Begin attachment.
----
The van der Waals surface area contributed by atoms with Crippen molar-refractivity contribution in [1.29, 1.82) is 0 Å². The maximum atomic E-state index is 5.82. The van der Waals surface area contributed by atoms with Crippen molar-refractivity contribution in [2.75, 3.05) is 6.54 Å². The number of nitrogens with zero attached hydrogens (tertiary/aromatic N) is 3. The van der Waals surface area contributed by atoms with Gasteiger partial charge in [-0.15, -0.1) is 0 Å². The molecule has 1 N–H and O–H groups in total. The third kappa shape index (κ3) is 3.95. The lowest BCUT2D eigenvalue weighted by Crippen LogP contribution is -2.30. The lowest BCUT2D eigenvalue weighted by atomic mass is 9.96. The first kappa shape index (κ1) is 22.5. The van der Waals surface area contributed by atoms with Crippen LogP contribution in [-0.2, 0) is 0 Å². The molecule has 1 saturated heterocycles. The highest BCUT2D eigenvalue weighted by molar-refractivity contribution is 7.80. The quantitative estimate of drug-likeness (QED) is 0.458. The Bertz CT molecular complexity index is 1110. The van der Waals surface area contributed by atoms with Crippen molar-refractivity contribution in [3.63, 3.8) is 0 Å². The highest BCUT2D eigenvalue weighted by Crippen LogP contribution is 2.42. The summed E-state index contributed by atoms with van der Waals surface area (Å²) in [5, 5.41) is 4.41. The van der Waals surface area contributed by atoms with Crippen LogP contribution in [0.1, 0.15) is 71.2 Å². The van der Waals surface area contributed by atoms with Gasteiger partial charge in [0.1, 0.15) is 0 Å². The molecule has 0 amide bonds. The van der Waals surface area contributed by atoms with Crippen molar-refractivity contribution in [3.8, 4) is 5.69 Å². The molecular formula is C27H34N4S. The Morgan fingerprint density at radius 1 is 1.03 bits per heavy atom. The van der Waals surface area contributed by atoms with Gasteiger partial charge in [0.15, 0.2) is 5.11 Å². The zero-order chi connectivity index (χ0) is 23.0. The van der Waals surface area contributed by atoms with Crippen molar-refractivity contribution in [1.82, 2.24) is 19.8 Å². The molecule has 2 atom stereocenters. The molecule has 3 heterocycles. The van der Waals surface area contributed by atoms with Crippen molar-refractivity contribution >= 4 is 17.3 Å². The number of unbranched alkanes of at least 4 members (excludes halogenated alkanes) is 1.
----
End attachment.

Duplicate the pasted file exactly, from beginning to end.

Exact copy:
The van der Waals surface area contributed by atoms with Crippen molar-refractivity contribution in [1.29, 1.82) is 0 Å². The maximum atomic E-state index is 5.82. The van der Waals surface area contributed by atoms with Crippen molar-refractivity contribution in [2.75, 3.05) is 6.54 Å². The number of nitrogens with zero attached hydrogens (tertiary/aromatic N) is 3. The van der Waals surface area contributed by atoms with Gasteiger partial charge in [-0.15, -0.1) is 0 Å². The molecule has 1 N–H and O–H groups in total. The third kappa shape index (κ3) is 3.95. The lowest BCUT2D eigenvalue weighted by Crippen LogP contribution is -2.30. The lowest BCUT2D eigenvalue weighted by atomic mass is 9.96. The first kappa shape index (κ1) is 22.5. The van der Waals surface area contributed by atoms with Crippen LogP contribution in [-0.2, 0) is 0 Å². The molecule has 1 saturated heterocycles. The highest BCUT2D eigenvalue weighted by molar-refractivity contribution is 7.80. The quantitative estimate of drug-likeness (QED) is 0.458. The Bertz CT molecular complexity index is 1110. The van der Waals surface area contributed by atoms with Crippen molar-refractivity contribution in [3.63, 3.8) is 0 Å². The highest BCUT2D eigenvalue weighted by Crippen LogP contribution is 2.42. The summed E-state index contributed by atoms with van der Waals surface area (Å²) in [5, 5.41) is 4.41. The van der Waals surface area contributed by atoms with Crippen LogP contribution in [0.1, 0.15) is 71.2 Å². The van der Waals surface area contributed by atoms with Gasteiger partial charge in [0.1, 0.15) is 0 Å². The molecule has 0 amide bonds. The van der Waals surface area contributed by atoms with Crippen molar-refractivity contribution in [3.8, 4) is 5.69 Å². The molecular formula is C27H34N4S. The Morgan fingerprint density at radius 1 is 1.03 bits per heavy atom. The van der Waals surface area contributed by atoms with Gasteiger partial charge in [0.15, 0.2) is 5.11 Å². The zero-order chi connectivity index (χ0) is 23.0. The van der Waals surface area contributed by atoms with Crippen molar-refractivity contribution in [1.82, 2.24) is 19.8 Å². The molecule has 2 atom stereocenters. The molecule has 3 heterocycles. The van der Waals surface area contributed by atoms with Crippen molar-refractivity contribution >= 4 is 17.3 Å². The number of unbranched alkanes of at least 4 members (excludes halogenated alkanes) is 1.